Solar energy is now the cheapest form of new energy production, according to recent industry analysis. To leverage this opportunity, the Biden administration recently announced a blueprint to increase solar energy production from 4% of total U.S. power to 45% by 2050.
The goal is critical to meeting emissions reduction targets and limiting global climate change. It also represents an unprecedented opportunity for rural people. While rural people have benefited from wind energy in recent decades, solar offers new opportunities.
It lends itself better to being deployed at both large and small sizes. People can economically deploy solar on their own rooftops. Small businesses and farms can do the same. And, rural communities can deploy solar at the community scale.
Because solar can easily be deployed at a range of scales, it offers new opportunities for local ownership of our energy production.
It was more difficult to arrange local ownership of wind energy. In Nebraska, the Center helped to pass legislation designed to support community-owned wind. But, wind energy has always been difficult to scale down to homeowner or community size, and utility scale wind is exceedingly capital intensive. These factors led to few locally owned wind developments.
Rural communities have nevertheless benefited significantly from wind energy in the form of land lease payments, tax roll payments, jobs, and emissions reduction.
The coming boom in solar offers new opportunities for local ownership.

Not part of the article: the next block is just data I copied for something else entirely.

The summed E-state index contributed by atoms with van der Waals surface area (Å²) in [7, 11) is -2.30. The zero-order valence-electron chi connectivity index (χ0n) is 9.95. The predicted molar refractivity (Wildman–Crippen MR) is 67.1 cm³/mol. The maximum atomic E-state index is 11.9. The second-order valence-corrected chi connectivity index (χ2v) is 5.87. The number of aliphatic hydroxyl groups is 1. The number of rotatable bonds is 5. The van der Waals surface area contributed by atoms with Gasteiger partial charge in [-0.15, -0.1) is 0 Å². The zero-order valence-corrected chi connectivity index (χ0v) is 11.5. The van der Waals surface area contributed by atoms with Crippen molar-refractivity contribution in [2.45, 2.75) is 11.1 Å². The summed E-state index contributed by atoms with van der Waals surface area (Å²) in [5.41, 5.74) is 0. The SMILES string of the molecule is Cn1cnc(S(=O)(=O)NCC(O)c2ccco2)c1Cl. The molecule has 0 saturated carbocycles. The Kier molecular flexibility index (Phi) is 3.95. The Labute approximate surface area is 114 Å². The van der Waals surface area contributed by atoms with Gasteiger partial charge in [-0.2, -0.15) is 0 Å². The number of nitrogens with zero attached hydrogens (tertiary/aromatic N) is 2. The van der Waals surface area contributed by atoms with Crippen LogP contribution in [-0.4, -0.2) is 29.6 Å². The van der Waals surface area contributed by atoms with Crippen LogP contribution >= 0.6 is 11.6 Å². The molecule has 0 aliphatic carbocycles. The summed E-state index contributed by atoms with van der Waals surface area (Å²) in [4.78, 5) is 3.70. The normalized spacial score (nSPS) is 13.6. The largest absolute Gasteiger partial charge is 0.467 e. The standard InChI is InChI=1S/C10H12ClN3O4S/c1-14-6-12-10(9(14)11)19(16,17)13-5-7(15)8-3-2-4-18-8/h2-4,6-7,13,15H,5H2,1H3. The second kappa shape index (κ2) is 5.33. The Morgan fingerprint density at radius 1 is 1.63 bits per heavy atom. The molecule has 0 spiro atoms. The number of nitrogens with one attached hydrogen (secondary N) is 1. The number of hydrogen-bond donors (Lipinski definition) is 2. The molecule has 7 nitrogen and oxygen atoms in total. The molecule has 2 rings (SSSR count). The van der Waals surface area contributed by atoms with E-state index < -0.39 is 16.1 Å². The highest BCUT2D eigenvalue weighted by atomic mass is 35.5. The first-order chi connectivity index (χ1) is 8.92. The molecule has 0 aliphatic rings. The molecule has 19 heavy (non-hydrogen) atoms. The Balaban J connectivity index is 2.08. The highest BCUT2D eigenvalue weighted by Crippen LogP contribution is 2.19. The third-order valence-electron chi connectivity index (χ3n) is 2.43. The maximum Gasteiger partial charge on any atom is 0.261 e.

I recently installed a 4.8 kilowatt (kw) solar array at my own house. Even at this rather small size and higher per watt installation cost, I estimate a payback period of less than 15 years. The panels carry a 25-year performance guarantee, and should last longer than that.
Fifteen miles up the road from our home office, the community of Walthill (population 780) installed a 72-kw community-based project.
A 1.4 megawatt (mw) utility scale project in our home county is the first in the region to include a large battery on site. The project was developed by a private developer in partnership with the local public utility.
Solar can support other land use objectives, too. The Center is part of a new collaborative to support agrivoltaics, studying how to combine solar with other agricultural and conservation uses of land.
Given these attributes, solar represents an opportunity for widespread ownership of clean energy production alongside a lower cost of energy, jobs in installation, tax revenue for communities, emissions reductions, and energy independence.
Feature photos: A utility scale project in Burt County, home of the Center for Rural Affairs, developed by a private developer in partnership with the local public utility. This is the first in the region to include a large battery on site. | Photos by Rhea Landholm